The people who talk most about “free enterprise” and “free markets” in American political discourse, far from actually favoring those things, have appropriated the label “free enterprise” for their system of corporate welfare, corporate protectionism, and crony capitalism.
Quite frankly, I’m thoroughly sick of seeing right-wing Republicans referred to as “free market fundamentalists” by people like Thomas Frank. I’m sick of seeing “free market” treated, on the Left, as synonymous with a modernized version of Robber Baron capitalism. But it’s hard to blame them for this, considering that about the only people you see praising “the free market” in the mainstream media are, well, Robber Barons.
The private sentiments of the so-called friends of “free enterprise” — people like Dick Cheney, Tom Delay, and Dick Armey — are probably more honestly represented by former Archer Daniels Midland CEO Dwayne Andreas: “The competitor is our friend and the customer is our enemy.” “The only place you see a free market is in the speeches of politicians.”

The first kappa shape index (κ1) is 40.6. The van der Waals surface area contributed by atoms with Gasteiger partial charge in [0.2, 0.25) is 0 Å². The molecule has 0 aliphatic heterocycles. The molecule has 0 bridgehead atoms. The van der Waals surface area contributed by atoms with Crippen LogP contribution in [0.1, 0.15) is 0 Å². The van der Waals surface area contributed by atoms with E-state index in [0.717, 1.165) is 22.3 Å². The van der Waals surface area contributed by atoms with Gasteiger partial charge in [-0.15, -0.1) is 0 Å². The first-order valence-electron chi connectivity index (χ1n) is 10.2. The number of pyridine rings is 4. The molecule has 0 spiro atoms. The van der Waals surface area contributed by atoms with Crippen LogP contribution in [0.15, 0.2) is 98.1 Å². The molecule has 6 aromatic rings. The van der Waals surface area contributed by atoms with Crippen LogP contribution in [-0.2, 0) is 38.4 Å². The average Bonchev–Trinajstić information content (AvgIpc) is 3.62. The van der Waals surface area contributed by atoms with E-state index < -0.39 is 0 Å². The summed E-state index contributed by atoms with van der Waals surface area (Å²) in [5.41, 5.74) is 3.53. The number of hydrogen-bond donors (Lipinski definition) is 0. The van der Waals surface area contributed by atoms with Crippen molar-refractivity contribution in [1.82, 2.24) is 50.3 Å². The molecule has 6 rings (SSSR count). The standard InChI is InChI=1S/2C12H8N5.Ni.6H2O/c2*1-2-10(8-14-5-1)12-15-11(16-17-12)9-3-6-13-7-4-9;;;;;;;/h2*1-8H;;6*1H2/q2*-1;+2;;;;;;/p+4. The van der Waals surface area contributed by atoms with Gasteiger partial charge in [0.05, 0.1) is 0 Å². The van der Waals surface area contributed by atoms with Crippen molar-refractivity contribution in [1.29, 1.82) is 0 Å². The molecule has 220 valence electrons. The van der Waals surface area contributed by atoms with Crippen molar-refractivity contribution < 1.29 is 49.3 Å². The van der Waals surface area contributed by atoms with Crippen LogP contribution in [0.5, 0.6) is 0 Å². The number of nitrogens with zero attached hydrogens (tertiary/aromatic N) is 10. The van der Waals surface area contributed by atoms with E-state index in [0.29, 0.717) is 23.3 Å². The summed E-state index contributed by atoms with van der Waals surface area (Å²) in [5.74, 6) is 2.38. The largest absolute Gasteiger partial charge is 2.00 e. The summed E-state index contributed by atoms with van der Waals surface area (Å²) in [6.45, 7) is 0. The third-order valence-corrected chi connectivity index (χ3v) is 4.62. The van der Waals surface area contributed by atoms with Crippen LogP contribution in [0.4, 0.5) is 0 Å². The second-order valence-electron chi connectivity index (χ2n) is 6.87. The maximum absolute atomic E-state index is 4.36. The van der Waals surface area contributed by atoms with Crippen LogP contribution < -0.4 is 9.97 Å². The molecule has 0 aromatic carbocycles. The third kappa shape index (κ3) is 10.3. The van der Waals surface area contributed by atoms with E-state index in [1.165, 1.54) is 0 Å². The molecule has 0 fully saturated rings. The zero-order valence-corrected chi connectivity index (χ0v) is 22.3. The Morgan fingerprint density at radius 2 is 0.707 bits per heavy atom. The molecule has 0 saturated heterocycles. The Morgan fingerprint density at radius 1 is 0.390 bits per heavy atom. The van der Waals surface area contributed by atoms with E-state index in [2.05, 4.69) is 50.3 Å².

Tom Friedman, the foremost defender of corporate globalization, knows exactly what the system really requires:
“For globalism to work, American can’t be afraid to act like the almighty superpower that it is. The hidden hand of the market will never work without a hidden fist. McDonald’s cannot flourish without McDonnell Douglas, the designer of the U.S. Air Force F-15. And the hidden fist that keeps the world safe for Silicon Valley’s technologies to flourish is called the U.S. Army, Air Force, Navy and Marine Corps.”
But then, I like the cheerfully sociopathic Blago unknowingly recorded on the phone (“effing golden”) a lot better than the guy on the talking head shows who lifts his eyes heavenward and compares himself to Gandhi and Mother Theresa. At least with people like Andreas and Friedman, you know what you’re dealing with. No hokum about “free enterprise.” Just flaming death from the skies for anybody who fails to ratify the Uruguay Round TRIPS accord or stops using the dollar as a reserve currency.Read more at c4ss.org